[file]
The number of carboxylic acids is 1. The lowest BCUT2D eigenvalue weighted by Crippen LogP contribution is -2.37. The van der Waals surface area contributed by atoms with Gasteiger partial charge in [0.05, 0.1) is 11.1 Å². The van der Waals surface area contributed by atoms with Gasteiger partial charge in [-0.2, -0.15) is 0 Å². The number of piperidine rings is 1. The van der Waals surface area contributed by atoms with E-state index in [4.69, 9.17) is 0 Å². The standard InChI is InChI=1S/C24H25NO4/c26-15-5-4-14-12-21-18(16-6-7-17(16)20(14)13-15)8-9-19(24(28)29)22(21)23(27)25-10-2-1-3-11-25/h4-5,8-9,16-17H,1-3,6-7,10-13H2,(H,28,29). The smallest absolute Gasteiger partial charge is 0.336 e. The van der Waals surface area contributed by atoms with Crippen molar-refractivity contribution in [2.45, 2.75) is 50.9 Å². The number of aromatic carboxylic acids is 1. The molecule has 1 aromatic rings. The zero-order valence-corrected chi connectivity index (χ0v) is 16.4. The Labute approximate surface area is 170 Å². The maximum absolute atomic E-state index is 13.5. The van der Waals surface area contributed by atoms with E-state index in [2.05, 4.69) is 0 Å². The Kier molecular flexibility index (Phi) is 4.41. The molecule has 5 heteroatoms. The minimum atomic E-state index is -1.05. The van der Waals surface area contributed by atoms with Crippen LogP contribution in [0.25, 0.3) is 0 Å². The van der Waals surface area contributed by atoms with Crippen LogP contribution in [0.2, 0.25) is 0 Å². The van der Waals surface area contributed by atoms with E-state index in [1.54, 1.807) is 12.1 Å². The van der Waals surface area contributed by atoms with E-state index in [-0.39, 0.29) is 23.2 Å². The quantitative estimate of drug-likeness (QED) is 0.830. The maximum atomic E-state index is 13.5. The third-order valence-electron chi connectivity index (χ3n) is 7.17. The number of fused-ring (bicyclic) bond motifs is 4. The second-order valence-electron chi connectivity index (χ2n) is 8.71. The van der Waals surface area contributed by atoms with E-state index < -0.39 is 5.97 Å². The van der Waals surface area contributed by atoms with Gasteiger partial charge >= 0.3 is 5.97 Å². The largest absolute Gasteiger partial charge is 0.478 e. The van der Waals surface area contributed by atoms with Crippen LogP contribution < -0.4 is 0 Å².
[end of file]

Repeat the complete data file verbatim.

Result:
The number of carboxylic acids is 1. The lowest BCUT2D eigenvalue weighted by Crippen LogP contribution is -2.37. The van der Waals surface area contributed by atoms with Gasteiger partial charge in [0.05, 0.1) is 11.1 Å². The van der Waals surface area contributed by atoms with Gasteiger partial charge in [-0.2, -0.15) is 0 Å². The number of piperidine rings is 1. The van der Waals surface area contributed by atoms with E-state index in [4.69, 9.17) is 0 Å². The standard InChI is InChI=1S/C24H25NO4/c26-15-5-4-14-12-21-18(16-6-7-17(16)20(14)13-15)8-9-19(24(28)29)22(21)23(27)25-10-2-1-3-11-25/h4-5,8-9,16-17H,1-3,6-7,10-13H2,(H,28,29). The smallest absolute Gasteiger partial charge is 0.336 e. The van der Waals surface area contributed by atoms with Crippen molar-refractivity contribution in [2.45, 2.75) is 50.9 Å². The number of aromatic carboxylic acids is 1. The molecule has 1 aromatic rings. The zero-order valence-corrected chi connectivity index (χ0v) is 16.4. The Labute approximate surface area is 170 Å². The maximum absolute atomic E-state index is 13.5. The van der Waals surface area contributed by atoms with E-state index in [2.05, 4.69) is 0 Å². The Kier molecular flexibility index (Phi) is 4.41. The molecule has 5 heteroatoms. The minimum atomic E-state index is -1.05. The van der Waals surface area contributed by atoms with Crippen LogP contribution in [0.25, 0.3) is 0 Å². The van der Waals surface area contributed by atoms with Crippen LogP contribution in [0.2, 0.25) is 0 Å². The van der Waals surface area contributed by atoms with E-state index in [1.54, 1.807) is 12.1 Å². The van der Waals surface area contributed by atoms with E-state index in [-0.39, 0.29) is 23.2 Å². The quantitative estimate of drug-likeness (QED) is 0.830. The maximum atomic E-state index is 13.5. The third-order valence-electron chi connectivity index (χ3n) is 7.17. The number of fused-ring (bicyclic) bond motifs is 4. The second-order valence-electron chi connectivity index (χ2n) is 8.71. The van der Waals surface area contributed by atoms with E-state index < -0.39 is 5.97 Å². The van der Waals surface area contributed by atoms with Gasteiger partial charge >= 0.3 is 5.97 Å². The largest absolute Gasteiger partial charge is 0.478 e. The van der Waals surface area contributed by atoms with Crippen LogP contribution < -0.4 is 0 Å².